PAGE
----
The U.S. Department of Homeland Security is now actively reviewing the Philippines’ request for Temporary Protected Status (TPS). This is the final step in a series of lengthy reviews that have followed Typhoon Haiyan, the super storm that devastated the Philippines in November 2013. DHS has the sole authority to grant TPS to a nation. The matter may be coming to a head as President Obama is scheduled to visit the Philippines in April. President Aquino has vowed to push for Temporary Protected Status during those talks.
The United States may designate a country for Temporary Protected Status due to conditions in the country that may make it dangerous for that country’s nationals to return. Examples include wars and natural disasters. Countries that have received TPS designation include El Salvador, Haiti, Honduras, Somalia, Sudan and Syria. During the designated temporary period, TPS beneficiaries:
- Are not removable from the United States
- Can obtain an Employment Authorization Document (work permit)
- May be granted travel authorization to visit the Philippines
TPS does not provide a path to citizenship or even permanent residency. And when the TPS designation of a country is terminated, beneficiaries revert to the same immigration status they maintained before the designation. It is purely a temporary humanitarian move. Learn more on the USCIS TPS page.
In the aftermath of Typhoon Haiyan, millions of Filipinos were displaced from regions of the country that were completely devastated from the natural disaster. According to Aquilina Soriano Versoza, Executive Director of the Pilipino Workers Center, Los Angeles, “Typhoon Haiyan displaced more than 4 million people and affected over 14 million, including 5.9 million children.”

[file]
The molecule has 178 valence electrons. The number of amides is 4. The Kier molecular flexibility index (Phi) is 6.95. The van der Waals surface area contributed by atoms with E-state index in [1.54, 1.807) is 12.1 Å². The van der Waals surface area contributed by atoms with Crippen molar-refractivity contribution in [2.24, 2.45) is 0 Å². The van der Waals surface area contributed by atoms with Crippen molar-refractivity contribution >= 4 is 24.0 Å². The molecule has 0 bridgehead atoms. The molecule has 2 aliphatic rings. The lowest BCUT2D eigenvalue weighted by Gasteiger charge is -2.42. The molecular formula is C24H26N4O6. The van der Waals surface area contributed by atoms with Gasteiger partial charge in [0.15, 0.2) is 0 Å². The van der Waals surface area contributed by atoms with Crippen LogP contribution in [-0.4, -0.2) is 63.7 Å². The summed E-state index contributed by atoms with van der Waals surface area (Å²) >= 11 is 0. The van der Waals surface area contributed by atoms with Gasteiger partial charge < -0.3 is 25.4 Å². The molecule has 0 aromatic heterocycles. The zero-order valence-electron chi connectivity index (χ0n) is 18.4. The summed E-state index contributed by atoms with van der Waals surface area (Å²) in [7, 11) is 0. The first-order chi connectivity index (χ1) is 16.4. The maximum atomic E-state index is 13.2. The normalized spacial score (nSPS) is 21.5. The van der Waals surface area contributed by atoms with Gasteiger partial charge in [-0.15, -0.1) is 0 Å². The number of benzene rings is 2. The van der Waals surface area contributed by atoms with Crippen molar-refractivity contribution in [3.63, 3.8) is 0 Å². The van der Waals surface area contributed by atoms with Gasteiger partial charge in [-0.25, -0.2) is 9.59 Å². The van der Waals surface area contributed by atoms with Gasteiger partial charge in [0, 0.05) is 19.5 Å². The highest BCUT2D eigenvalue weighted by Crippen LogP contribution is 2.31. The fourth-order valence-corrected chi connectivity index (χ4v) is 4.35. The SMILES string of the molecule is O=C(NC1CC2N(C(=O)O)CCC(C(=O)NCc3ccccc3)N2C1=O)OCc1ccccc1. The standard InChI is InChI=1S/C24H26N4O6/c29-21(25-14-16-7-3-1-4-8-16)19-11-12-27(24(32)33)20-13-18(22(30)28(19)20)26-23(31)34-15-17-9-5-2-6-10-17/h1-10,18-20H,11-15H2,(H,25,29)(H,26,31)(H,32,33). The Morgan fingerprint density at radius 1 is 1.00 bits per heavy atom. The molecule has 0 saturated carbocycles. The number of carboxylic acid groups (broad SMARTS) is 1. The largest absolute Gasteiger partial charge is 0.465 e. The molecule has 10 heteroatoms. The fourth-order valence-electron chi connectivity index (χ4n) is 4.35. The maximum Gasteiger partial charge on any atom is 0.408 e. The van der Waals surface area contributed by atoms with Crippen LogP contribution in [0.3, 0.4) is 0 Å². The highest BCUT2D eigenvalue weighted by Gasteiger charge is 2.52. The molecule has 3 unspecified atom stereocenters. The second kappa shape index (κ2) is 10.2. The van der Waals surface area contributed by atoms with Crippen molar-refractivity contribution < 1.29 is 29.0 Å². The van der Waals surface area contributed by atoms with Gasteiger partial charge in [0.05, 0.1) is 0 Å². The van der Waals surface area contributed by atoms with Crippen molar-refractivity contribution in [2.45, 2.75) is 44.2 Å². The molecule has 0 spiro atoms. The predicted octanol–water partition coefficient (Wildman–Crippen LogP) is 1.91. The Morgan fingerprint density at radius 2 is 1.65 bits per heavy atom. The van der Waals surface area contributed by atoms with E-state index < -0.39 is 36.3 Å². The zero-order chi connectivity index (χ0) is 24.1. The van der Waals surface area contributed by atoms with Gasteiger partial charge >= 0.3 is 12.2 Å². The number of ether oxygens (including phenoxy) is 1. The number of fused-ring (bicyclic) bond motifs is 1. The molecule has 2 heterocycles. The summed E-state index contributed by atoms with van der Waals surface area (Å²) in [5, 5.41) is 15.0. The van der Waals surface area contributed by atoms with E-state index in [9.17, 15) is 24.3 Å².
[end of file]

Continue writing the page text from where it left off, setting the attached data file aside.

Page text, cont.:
In November a bipartisan group of 20 U.S. Senators wrote President Obama a letter expressing their support for a TPS designation for the Philippines. Long a hot topic within the Filipino American community, TPS has been gaining support in the U.S. Congress. The Temporary Protected Status designation does not require congressional approval and is an action left to the Department of Homeland Security.
An initial TPS designation lasts for a period of 6 to 18 months and is typically renewed if the situation continues. While aiding those directly affected by the typhoon by providing a safe haven in the U.S., Philippines TPS also provides relief for the country which is under extraordinary pressure to rebuild infrastructure and receive their nationals safely. Versoza adds, “Many of those Filipino nationals in the U.S. who would benefit have been their families’ first line of support and aid. Providing aid for medicine, food and shelter in the short-term, they will also be sending money back for the long term until recovery is achieved. Temporarily stopping the deportation of Filipinos from America will relieve the Philippines from including them in the millions that they are already struggling to re-settle and allow everyone to focus on the relief and recovery efforts.” By some estimates over 300,000 Filipino nationals in the U.S. with no status could benefit from the TPS designation.
Filipino American community groups and the Relief 2 Recovery national coalition are urging Secretary of Homeland Security Jeh Johnson to take swift action to grant Philippines TPS to help the millions of Filipinos who continue to suffer from the devastation and provide a key component of the relief necessary to recover.